The Automation Problem
Most people are labor sellers. They need to sell their labor to business owners in order to survive.
The automation problem, put simply, is the fact that the advancement in automation technology is threatening the business interests of most labor sellers (workers). Automation technology is advancing to a point where they will become a better and cheaper substitute for most services which can be purchased from labor sellers.
This worrying trend demands that, in order for civilization to be preserved, the relationship between the majority of workers (most of whom are in the developing world) and the majority of businesses needs to be altered substantially or that relationship shall be ended.
The Enterprise and the Worker
In a relationship between a worker and an enterprise (complex project) or entrepreneur , it is usually the enterprise that initiates the relationship. For example, in the case of a labor seller and enterprise, the worker (labor seller) may go job hunting and actively seek out those who would be willing to purchase their labor. The enterprise may also actively seek out potential labor sellers. In either case, it is the enterprise that decides to purchase, thus initiating the relationship.
There are at least 5 relationship models an enterprise can use to guide decisions concerning workers . Some of these models have become dominant at different points in history. Take a guess which one is dominant (or most ubiquitous) today.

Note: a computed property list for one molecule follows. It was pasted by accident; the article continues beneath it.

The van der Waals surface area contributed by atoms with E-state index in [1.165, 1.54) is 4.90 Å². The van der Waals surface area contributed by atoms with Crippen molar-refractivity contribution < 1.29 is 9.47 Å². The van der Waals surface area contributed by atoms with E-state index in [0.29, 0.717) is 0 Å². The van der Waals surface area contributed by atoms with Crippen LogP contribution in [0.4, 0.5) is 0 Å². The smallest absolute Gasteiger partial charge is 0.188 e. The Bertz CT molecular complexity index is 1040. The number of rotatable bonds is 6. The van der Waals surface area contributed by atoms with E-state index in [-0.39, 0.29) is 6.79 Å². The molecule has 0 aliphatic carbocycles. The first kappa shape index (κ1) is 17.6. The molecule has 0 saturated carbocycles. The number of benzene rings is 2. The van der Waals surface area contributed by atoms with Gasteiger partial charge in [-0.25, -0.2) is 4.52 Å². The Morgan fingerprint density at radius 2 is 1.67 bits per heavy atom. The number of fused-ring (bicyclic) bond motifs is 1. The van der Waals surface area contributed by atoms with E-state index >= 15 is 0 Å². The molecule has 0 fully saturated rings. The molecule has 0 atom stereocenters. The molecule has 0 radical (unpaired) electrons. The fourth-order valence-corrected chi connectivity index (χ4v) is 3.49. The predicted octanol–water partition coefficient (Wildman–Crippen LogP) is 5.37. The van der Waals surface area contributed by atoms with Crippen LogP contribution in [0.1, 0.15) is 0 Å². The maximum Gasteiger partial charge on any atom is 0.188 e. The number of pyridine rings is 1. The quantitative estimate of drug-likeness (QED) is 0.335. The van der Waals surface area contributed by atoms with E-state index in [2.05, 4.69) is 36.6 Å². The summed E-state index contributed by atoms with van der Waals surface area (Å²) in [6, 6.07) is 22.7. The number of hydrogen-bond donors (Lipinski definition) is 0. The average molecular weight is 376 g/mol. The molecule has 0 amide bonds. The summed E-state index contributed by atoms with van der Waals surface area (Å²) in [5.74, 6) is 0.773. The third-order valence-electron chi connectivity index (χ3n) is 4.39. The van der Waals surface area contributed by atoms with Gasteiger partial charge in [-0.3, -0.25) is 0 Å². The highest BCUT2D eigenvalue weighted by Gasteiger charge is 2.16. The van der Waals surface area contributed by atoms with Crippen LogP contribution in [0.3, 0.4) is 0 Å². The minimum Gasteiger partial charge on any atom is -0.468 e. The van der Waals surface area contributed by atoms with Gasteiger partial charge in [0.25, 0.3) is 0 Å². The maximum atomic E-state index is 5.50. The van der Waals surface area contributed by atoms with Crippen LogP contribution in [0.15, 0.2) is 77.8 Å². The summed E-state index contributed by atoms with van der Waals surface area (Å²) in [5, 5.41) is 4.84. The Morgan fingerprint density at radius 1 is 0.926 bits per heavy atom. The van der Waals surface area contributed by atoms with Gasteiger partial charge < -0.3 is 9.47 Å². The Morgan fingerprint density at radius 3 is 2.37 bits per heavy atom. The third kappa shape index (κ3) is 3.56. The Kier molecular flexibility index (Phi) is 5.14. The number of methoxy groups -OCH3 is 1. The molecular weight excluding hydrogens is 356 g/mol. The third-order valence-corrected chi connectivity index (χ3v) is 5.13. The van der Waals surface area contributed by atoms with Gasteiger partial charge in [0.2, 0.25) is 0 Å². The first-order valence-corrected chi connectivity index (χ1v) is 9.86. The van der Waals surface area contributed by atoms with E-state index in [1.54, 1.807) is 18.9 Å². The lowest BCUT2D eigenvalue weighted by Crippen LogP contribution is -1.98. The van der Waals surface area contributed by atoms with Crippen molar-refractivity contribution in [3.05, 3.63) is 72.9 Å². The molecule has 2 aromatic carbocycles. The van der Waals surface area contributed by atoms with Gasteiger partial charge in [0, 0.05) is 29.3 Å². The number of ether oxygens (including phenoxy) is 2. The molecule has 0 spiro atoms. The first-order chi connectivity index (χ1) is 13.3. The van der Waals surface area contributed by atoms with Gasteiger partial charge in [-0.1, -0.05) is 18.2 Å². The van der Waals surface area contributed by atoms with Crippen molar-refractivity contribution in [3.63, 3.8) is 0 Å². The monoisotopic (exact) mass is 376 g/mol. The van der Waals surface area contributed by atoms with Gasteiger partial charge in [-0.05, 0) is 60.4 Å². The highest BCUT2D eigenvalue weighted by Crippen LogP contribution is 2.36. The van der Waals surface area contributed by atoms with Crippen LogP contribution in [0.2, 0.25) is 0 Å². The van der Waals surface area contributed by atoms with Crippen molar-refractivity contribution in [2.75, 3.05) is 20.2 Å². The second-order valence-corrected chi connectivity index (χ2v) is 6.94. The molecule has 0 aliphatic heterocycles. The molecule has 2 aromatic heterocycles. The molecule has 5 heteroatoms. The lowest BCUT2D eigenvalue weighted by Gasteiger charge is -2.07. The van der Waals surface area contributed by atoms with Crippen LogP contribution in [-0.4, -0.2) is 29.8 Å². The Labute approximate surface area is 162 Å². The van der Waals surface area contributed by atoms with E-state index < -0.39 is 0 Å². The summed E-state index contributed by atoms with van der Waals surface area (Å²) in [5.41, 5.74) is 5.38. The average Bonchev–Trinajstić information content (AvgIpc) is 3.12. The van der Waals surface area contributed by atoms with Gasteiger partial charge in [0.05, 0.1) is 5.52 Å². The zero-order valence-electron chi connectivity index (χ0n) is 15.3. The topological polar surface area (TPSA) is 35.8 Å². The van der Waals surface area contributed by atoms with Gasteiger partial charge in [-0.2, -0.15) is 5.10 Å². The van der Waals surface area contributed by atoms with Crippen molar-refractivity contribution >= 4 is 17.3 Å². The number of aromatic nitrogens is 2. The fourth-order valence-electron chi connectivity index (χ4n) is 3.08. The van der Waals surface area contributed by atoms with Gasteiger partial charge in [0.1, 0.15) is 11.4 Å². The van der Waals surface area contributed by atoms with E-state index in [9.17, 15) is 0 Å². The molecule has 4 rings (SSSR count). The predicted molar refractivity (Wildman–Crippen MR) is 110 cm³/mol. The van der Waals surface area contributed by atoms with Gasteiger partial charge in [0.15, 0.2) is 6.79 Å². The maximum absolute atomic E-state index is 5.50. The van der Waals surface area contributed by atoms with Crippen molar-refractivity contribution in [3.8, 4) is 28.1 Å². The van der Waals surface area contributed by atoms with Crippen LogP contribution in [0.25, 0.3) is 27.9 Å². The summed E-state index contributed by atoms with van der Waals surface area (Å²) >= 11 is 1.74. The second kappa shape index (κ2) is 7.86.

- Workers as Products: The enterprise controls the apparatus and the product, workers are part of the apparatus.
- Workers as Debtors: The enterprise controls the apparatus and the product, the enterprise allows the worker to use the apparatus to render services as debt payment.
- Workers as Seller: the enterprise controls access to the apparatus and the product, workers render services (use of apparatus to create the product) in exchange for money.
- Workers as Partners: The enterprise and workers (which are one in the same) share control of the apparatus and the product.
- Workers as Clients: The enterprise controls the apparatus, the worker controls the product.
Note: I’m running on (and would like to challenge you with) the assumption that the course of societal progress depends greatly on the what the dominant (most popular) model is and it is thus the choices of enterprises in this area which drive much of history. If you wish to dispute this assumption I would be happy to have that conversation.
1: Workers as Products
The enterprise controls access to the systems and outputs of production , workers (Machines, domesticated organisms, slaves) are part of the systems of production.
Please note that the meaning I am using for the term “worker” may be different from your definition. To me (and for the sake of argument), a worker is an agent which converts energy and materials into intentional configurations.
The workers as products model is one in which the worker is owned by a third party and is bought and sold. In this case the seller is the one that is paid for the workers labor, and the price of that labor is determined by market forces and bargaining.
The transaction can either be once off, weekly, monthly or yearly.
This model would include chattel slavery (in the case of human beings). Today non-human organisms and semi-autonomous machines are regarded as products which do work.
2: Workers as Debtors
Labor is debt payment, the enterprise controls access to the systems and outputs of production